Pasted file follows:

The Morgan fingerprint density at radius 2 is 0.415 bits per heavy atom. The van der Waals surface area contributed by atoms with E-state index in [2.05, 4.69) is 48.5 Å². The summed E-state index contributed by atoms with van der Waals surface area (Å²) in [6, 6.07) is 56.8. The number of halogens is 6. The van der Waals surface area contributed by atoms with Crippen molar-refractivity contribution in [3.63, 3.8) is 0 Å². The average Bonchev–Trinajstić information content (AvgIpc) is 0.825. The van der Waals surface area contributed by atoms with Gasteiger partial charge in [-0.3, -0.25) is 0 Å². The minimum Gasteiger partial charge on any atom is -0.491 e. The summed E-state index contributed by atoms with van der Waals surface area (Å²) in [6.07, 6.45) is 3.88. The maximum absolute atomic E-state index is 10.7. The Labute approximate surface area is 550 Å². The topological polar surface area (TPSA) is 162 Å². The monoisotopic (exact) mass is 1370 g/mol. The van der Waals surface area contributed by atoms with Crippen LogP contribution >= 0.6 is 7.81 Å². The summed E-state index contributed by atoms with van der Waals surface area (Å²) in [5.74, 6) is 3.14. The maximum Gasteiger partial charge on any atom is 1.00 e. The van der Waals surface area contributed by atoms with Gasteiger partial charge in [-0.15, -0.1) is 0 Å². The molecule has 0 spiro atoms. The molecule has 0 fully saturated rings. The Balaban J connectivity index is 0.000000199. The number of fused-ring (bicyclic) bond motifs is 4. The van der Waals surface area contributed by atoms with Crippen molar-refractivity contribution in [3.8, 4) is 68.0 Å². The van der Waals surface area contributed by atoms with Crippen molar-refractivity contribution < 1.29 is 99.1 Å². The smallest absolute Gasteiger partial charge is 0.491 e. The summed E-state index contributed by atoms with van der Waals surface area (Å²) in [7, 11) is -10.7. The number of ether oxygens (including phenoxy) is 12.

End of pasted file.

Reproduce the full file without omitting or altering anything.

The Morgan fingerprint density at radius 2 is 0.415 bits per heavy atom. The van der Waals surface area contributed by atoms with E-state index in [2.05, 4.69) is 48.5 Å². The summed E-state index contributed by atoms with van der Waals surface area (Å²) in [6, 6.07) is 56.8. The number of halogens is 6. The van der Waals surface area contributed by atoms with Crippen molar-refractivity contribution in [3.63, 3.8) is 0 Å². The average Bonchev–Trinajstić information content (AvgIpc) is 0.825. The van der Waals surface area contributed by atoms with Gasteiger partial charge in [-0.3, -0.25) is 0 Å². The minimum Gasteiger partial charge on any atom is -0.491 e. The summed E-state index contributed by atoms with van der Waals surface area (Å²) in [6.07, 6.45) is 3.88. The maximum absolute atomic E-state index is 10.7. The Labute approximate surface area is 550 Å². The topological polar surface area (TPSA) is 162 Å². The monoisotopic (exact) mass is 1370 g/mol. The van der Waals surface area contributed by atoms with Crippen LogP contribution >= 0.6 is 7.81 Å². The summed E-state index contributed by atoms with van der Waals surface area (Å²) in [5.74, 6) is 3.14. The maximum Gasteiger partial charge on any atom is 1.00 e. The van der Waals surface area contributed by atoms with Gasteiger partial charge in [-0.15, -0.1) is 0 Å². The molecule has 0 spiro atoms. The molecule has 0 fully saturated rings. The Balaban J connectivity index is 0.000000199. The number of fused-ring (bicyclic) bond motifs is 4. The van der Waals surface area contributed by atoms with Crippen molar-refractivity contribution in [3.8, 4) is 68.0 Å². The van der Waals surface area contributed by atoms with Crippen molar-refractivity contribution < 1.29 is 99.1 Å². The smallest absolute Gasteiger partial charge is 0.491 e. The summed E-state index contributed by atoms with van der Waals surface area (Å²) in [7, 11) is -10.7. The number of ether oxygens (including phenoxy) is 12.